John Kerry: Paris Agreement, Built to Last
U.S. Secretary of State John Kerry gave an excellent and truly inspiring speech on Wednesday at COP22. His message included both optimism for global cooperation and progress on emission reduction, and a warning of the consequences of inaction. He has been deeply involved in climate action for a long time. I didn’t know that he met his wife Teresa at the 1992 Rio Summit that negotiated the UN Framework Convention on Climate Change (UNFCCC) that led to all of the COP meetings.
The recent backdrop to his speech was obvious to all. With regards to the Paris Agreement, he said “I can tell you with confidence that the U.S. is on its way to meeting all international targets because of market forces. I believe that this cannot and will not be reversed by government.” He said the “framework is built to last,” providing global accountability. Pointing to the costs of climate change, the costs of asthma visits to hospitals, the costs of adapting to rising sea levels, of extreme weather, he argued that carbon-intensive energy is the most expensive when the final invoice comes. Real cost accounting considers the downstream consequences, and “citizens in the long run will not accept phony accounting.”
John Kerry did not shy away from acknowledging the recent U.S. election, noting that it “left some here and elsewhere uncertain about future,” but pointing out that “some issues look a little bit different when you’re actually in office versus on the campaign trail” and that “climate change shouldn’t be a partisan issue in the first place.” On the latter point, he went on to note that it isn’t a partisan issue for the Pentagon, which sees it as a threat multiplier, that military leaders are aware that it exacerbates conflicts and represents a threat to military readiness. It also isn’t a partisan issue for the intelligence community that just issued a report detailing risks for national security, increasing tensions, impacting food prices, and health. And it isn’t a partisan issues for mayors across the United States or for business leaders, and there is nothing partisan about climate change for the world’s scientists who are near unanimous about the challenge."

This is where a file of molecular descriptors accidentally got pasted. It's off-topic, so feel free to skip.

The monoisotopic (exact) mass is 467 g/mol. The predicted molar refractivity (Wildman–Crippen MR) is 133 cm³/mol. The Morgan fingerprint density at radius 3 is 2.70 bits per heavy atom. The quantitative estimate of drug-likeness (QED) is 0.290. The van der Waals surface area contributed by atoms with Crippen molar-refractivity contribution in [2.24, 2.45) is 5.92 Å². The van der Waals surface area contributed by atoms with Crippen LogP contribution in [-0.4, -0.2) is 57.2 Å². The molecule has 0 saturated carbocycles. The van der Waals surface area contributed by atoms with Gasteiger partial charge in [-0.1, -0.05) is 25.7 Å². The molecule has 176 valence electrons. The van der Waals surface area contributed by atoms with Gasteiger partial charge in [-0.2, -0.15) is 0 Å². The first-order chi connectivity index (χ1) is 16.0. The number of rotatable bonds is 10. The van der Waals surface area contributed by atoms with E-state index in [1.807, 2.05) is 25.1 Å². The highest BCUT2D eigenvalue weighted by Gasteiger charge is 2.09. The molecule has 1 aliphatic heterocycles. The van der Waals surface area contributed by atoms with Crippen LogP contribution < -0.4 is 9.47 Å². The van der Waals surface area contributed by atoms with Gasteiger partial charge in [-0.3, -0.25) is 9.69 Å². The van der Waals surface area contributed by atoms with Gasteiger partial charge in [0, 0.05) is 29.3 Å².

Secretary Kerry concluded with a call to action for nations around the world: "Whether we are able to meet this moment is a big test – probably as big a test of courage and vision as you’ll ever find. Every nation has a responsibility to do its part if we are going to pass that test – and only those nations who step up and respond to this threat can legitimately lay claim to a mantle of global leadership.”
Read the full transcript of John Kerry's climate summit speech.